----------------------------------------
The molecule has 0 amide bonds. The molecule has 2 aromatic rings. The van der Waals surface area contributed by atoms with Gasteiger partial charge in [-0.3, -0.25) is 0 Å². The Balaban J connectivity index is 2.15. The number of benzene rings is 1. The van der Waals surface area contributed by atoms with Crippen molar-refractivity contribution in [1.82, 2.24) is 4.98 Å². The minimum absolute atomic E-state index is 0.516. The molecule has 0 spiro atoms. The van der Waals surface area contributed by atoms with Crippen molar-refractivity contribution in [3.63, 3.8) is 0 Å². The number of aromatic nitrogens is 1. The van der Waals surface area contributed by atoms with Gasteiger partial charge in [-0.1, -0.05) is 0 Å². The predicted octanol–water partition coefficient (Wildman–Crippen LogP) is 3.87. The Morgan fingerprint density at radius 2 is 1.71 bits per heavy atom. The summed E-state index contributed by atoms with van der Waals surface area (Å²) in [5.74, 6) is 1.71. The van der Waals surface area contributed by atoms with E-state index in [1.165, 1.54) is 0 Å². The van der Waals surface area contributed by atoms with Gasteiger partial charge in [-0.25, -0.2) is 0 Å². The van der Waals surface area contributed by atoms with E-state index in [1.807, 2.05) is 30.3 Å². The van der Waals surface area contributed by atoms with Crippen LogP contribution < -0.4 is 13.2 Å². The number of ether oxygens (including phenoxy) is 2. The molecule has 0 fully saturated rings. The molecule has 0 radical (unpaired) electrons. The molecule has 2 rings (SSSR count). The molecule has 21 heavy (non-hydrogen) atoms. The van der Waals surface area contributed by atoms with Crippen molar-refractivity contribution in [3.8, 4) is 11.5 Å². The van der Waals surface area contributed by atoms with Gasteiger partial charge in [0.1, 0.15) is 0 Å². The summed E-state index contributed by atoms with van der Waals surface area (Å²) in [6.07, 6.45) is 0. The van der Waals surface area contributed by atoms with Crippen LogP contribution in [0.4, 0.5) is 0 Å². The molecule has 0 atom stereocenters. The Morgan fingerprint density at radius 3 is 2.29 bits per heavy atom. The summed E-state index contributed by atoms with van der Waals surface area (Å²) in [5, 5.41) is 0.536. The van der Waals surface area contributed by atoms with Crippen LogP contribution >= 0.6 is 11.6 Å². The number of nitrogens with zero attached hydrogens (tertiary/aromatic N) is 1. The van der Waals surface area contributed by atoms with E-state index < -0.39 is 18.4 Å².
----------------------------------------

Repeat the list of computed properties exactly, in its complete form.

The molecule has 0 amide bonds. The molecule has 2 aromatic rings. The van der Waals surface area contributed by atoms with Gasteiger partial charge in [-0.3, -0.25) is 0 Å². The Balaban J connectivity index is 2.15. The number of benzene rings is 1. The van der Waals surface area contributed by atoms with Crippen molar-refractivity contribution in [1.82, 2.24) is 4.98 Å². The minimum absolute atomic E-state index is 0.516. The molecule has 0 spiro atoms. The van der Waals surface area contributed by atoms with Crippen molar-refractivity contribution in [3.63, 3.8) is 0 Å². The number of aromatic nitrogens is 1. The van der Waals surface area contributed by atoms with Gasteiger partial charge in [-0.1, -0.05) is 0 Å². The predicted octanol–water partition coefficient (Wildman–Crippen LogP) is 3.87. The Morgan fingerprint density at radius 2 is 1.71 bits per heavy atom. The summed E-state index contributed by atoms with van der Waals surface area (Å²) in [5.74, 6) is 1.71. The van der Waals surface area contributed by atoms with E-state index in [1.165, 1.54) is 0 Å². The van der Waals surface area contributed by atoms with Gasteiger partial charge in [-0.25, -0.2) is 0 Å². The van der Waals surface area contributed by atoms with E-state index in [1.807, 2.05) is 30.3 Å². The van der Waals surface area contributed by atoms with Crippen LogP contribution < -0.4 is 13.2 Å². The number of ether oxygens (including phenoxy) is 2. The molecule has 0 fully saturated rings. The molecule has 0 radical (unpaired) electrons. The molecule has 2 rings (SSSR count). The molecule has 21 heavy (non-hydrogen) atoms. The van der Waals surface area contributed by atoms with Crippen molar-refractivity contribution in [3.8, 4) is 11.5 Å². The van der Waals surface area contributed by atoms with Gasteiger partial charge in [0.1, 0.15) is 0 Å². The summed E-state index contributed by atoms with van der Waals surface area (Å²) in [6.07, 6.45) is 0. The van der Waals surface area contributed by atoms with Crippen LogP contribution in [0.4, 0.5) is 0 Å². The molecule has 0 atom stereocenters. The Morgan fingerprint density at radius 3 is 2.29 bits per heavy atom. The summed E-state index contributed by atoms with van der Waals surface area (Å²) in [5, 5.41) is 0.536. The van der Waals surface area contributed by atoms with Crippen LogP contribution >= 0.6 is 11.6 Å². The number of nitrogens with zero attached hydrogens (tertiary/aromatic N) is 1. The van der Waals surface area contributed by atoms with E-state index < -0.39 is 18.4 Å².